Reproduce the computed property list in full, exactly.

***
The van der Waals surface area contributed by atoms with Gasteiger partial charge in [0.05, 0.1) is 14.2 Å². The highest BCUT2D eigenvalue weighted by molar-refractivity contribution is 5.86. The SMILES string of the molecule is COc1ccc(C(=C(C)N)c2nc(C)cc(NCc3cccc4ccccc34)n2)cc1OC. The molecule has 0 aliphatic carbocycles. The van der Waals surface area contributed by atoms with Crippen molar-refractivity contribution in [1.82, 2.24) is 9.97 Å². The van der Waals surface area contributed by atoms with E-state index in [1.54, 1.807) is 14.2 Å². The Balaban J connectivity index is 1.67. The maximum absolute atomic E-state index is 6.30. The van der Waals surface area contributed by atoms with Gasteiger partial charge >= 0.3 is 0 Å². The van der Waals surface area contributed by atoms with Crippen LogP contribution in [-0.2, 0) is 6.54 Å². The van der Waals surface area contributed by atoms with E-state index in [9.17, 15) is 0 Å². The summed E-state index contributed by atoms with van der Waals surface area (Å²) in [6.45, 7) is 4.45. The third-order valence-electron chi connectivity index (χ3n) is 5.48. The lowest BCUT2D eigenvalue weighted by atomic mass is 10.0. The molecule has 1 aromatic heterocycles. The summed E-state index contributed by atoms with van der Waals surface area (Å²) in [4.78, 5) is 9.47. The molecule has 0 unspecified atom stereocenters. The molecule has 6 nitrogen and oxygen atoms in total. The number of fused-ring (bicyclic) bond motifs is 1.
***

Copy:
The van der Waals surface area contributed by atoms with Gasteiger partial charge in [0.05, 0.1) is 14.2 Å². The highest BCUT2D eigenvalue weighted by molar-refractivity contribution is 5.86. The SMILES string of the molecule is COc1ccc(C(=C(C)N)c2nc(C)cc(NCc3cccc4ccccc34)n2)cc1OC. The molecule has 0 aliphatic carbocycles. The van der Waals surface area contributed by atoms with Crippen molar-refractivity contribution in [1.82, 2.24) is 9.97 Å². The van der Waals surface area contributed by atoms with E-state index in [1.54, 1.807) is 14.2 Å². The Balaban J connectivity index is 1.67. The maximum absolute atomic E-state index is 6.30. The van der Waals surface area contributed by atoms with Gasteiger partial charge >= 0.3 is 0 Å². The van der Waals surface area contributed by atoms with Crippen LogP contribution in [-0.2, 0) is 6.54 Å². The van der Waals surface area contributed by atoms with E-state index in [9.17, 15) is 0 Å². The summed E-state index contributed by atoms with van der Waals surface area (Å²) in [6.45, 7) is 4.45. The third-order valence-electron chi connectivity index (χ3n) is 5.48. The lowest BCUT2D eigenvalue weighted by atomic mass is 10.0. The molecule has 1 aromatic heterocycles. The summed E-state index contributed by atoms with van der Waals surface area (Å²) in [4.78, 5) is 9.47. The molecule has 0 unspecified atom stereocenters. The molecule has 6 nitrogen and oxygen atoms in total. The number of fused-ring (bicyclic) bond motifs is 1.